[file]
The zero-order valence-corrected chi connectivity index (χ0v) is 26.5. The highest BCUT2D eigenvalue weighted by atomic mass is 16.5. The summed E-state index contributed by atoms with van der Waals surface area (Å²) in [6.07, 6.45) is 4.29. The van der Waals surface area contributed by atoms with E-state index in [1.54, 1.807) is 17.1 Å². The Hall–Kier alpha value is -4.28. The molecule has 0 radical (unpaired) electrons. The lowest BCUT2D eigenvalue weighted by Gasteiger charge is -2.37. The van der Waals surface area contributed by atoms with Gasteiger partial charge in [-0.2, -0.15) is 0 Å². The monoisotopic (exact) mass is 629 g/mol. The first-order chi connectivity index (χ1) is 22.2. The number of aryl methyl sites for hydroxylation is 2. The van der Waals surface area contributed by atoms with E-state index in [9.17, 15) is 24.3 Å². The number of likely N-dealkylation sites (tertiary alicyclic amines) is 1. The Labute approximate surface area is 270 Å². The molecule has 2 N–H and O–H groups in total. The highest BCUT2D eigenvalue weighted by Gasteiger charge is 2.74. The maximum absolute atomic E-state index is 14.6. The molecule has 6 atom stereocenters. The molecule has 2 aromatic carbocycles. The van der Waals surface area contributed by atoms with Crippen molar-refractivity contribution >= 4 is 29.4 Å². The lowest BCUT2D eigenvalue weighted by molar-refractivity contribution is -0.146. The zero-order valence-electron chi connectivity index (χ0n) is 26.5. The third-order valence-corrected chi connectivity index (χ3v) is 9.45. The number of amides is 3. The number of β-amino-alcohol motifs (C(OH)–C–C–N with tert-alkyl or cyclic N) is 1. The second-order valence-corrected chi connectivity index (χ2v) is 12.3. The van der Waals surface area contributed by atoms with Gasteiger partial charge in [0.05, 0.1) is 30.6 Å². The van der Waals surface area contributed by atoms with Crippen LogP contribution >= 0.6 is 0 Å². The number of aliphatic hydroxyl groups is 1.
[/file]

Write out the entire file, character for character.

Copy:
The zero-order valence-corrected chi connectivity index (χ0v) is 26.5. The highest BCUT2D eigenvalue weighted by atomic mass is 16.5. The summed E-state index contributed by atoms with van der Waals surface area (Å²) in [6.07, 6.45) is 4.29. The van der Waals surface area contributed by atoms with E-state index in [1.54, 1.807) is 17.1 Å². The Hall–Kier alpha value is -4.28. The molecule has 0 radical (unpaired) electrons. The lowest BCUT2D eigenvalue weighted by Gasteiger charge is -2.37. The van der Waals surface area contributed by atoms with Gasteiger partial charge in [-0.2, -0.15) is 0 Å². The monoisotopic (exact) mass is 629 g/mol. The first-order chi connectivity index (χ1) is 22.2. The number of aryl methyl sites for hydroxylation is 2. The van der Waals surface area contributed by atoms with E-state index in [9.17, 15) is 24.3 Å². The number of likely N-dealkylation sites (tertiary alicyclic amines) is 1. The Labute approximate surface area is 270 Å². The molecule has 2 N–H and O–H groups in total. The highest BCUT2D eigenvalue weighted by Gasteiger charge is 2.74. The maximum absolute atomic E-state index is 14.6. The molecule has 6 atom stereocenters. The molecule has 2 aromatic carbocycles. The van der Waals surface area contributed by atoms with Crippen molar-refractivity contribution >= 4 is 29.4 Å². The lowest BCUT2D eigenvalue weighted by molar-refractivity contribution is -0.146. The zero-order valence-electron chi connectivity index (χ0n) is 26.5. The third-order valence-corrected chi connectivity index (χ3v) is 9.45. The number of amides is 3. The number of β-amino-alcohol motifs (C(OH)–C–C–N with tert-alkyl or cyclic N) is 1. The second-order valence-corrected chi connectivity index (χ2v) is 12.3. The van der Waals surface area contributed by atoms with Gasteiger partial charge in [0.05, 0.1) is 30.6 Å². The van der Waals surface area contributed by atoms with Crippen LogP contribution >= 0.6 is 0 Å². The number of aliphatic hydroxyl groups is 1.